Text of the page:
Several Ideas...Your Comments Please
This is a discussion on Several Ideas...Your Comments Please within the Defensive Ammunition & Ballistics forums, part of the Defensive Carry Discussions category; Obviously you can caluclate mass and speed to give you a number (force) for any round you want (9mm .40 .45 10mm etc). Now from ...
March 22nd, 2007 09:20 PM
Several Ideas...Your Comments Please
Obviously you can caluclate mass and speed to give you a number (force) for any round you want (9mm .40 .45 10mm etc). Now from my basic understanding real life (in terms of shooting flesh) is drastically more complicated than simply speed and mass. Since we can't really control that we have balistic jelly etc.
Here is my idea for evaluating which handgun works for someone and how well it works. According to the guy who I took my CCW class from the majority of shootings are over within 2.5 seconds. Lets assume you need a 10" group to be called a hit. Use whatever gun you want and deliver as many hits as you can in 2.5 seconds at 3 different distances 7,14,21ft respectively. Then add up the "Force" delivered by each round and see what the total is for that round and weapon.
Other than arguing about calibre is there anything I'm totally off base on here in terms of a somewhat decent predictor of which gun is best for someone in a threat situation.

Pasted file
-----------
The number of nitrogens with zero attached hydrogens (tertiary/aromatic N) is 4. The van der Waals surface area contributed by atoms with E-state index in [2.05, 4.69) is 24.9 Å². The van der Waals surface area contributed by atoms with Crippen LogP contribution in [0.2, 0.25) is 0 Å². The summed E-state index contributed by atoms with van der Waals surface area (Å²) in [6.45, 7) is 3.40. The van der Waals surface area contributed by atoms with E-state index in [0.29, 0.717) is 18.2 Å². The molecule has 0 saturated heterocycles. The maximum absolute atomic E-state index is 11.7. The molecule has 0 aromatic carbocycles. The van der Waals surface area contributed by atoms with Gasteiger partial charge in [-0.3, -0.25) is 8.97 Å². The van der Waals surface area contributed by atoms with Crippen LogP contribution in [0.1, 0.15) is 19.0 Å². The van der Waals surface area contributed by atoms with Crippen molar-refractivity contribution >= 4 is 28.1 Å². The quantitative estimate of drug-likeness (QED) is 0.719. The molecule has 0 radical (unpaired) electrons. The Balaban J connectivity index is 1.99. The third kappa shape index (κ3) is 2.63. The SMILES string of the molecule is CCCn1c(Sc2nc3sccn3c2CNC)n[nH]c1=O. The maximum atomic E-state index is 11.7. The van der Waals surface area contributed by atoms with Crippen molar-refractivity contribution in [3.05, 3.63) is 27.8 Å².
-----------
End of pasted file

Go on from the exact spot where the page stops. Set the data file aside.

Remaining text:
Another thing (and please remember I know very little about balistics or weapons but I'm learning). I would bet that in real life "force" as it equates to speed and mass isn't always accurate as it might seem on paper. After all rounds deform, penetrate differently, expand at different depths etc. In any event the idea is to cause as much damage as possible so...instead of measuring force by speed and mass couldn't you use balistic jelly to measure the amount or volume of mass disrupted by the slug therefor you really can start tracking tissue damage and not just speed and mass? Perhaps they've been doing this for years, I have no idea. My guess is that in order to do this you would have to have the jelly compressed by a known pressure and measure the outer pressure as the slug enters the jelly.
March 22nd, 2007 09:50 PM
So many variables.!!
Adding up hits may not actually be that instructive as it is only what each hitting round does disruptively that counts - one reason we keep playing that old record ''shot placement''. Thus the ''force'' quotient you seek may be very empirical.
Much tho can be down to luck - instance a good COM contact but hits sternum and does not penetrate much. Equally, intercostal spaces might let a round thru easily but a direct hit to a rib might slow it down too much.
A penetrating hit might cause a pneumothorax one side but if blood loss relatively minimal, only the shock effect might slow the guy down, if at all.
Your three distances multiple shots in 2.5 seconds might be a good practice routine - to stay grouped tight enough but the cumulative effect may only be that due to the percentage of real damaging hits. Not sure this will by default feed back either to caliber or gun or even total number of hits - other than the gun being good for you personally to operate effectively.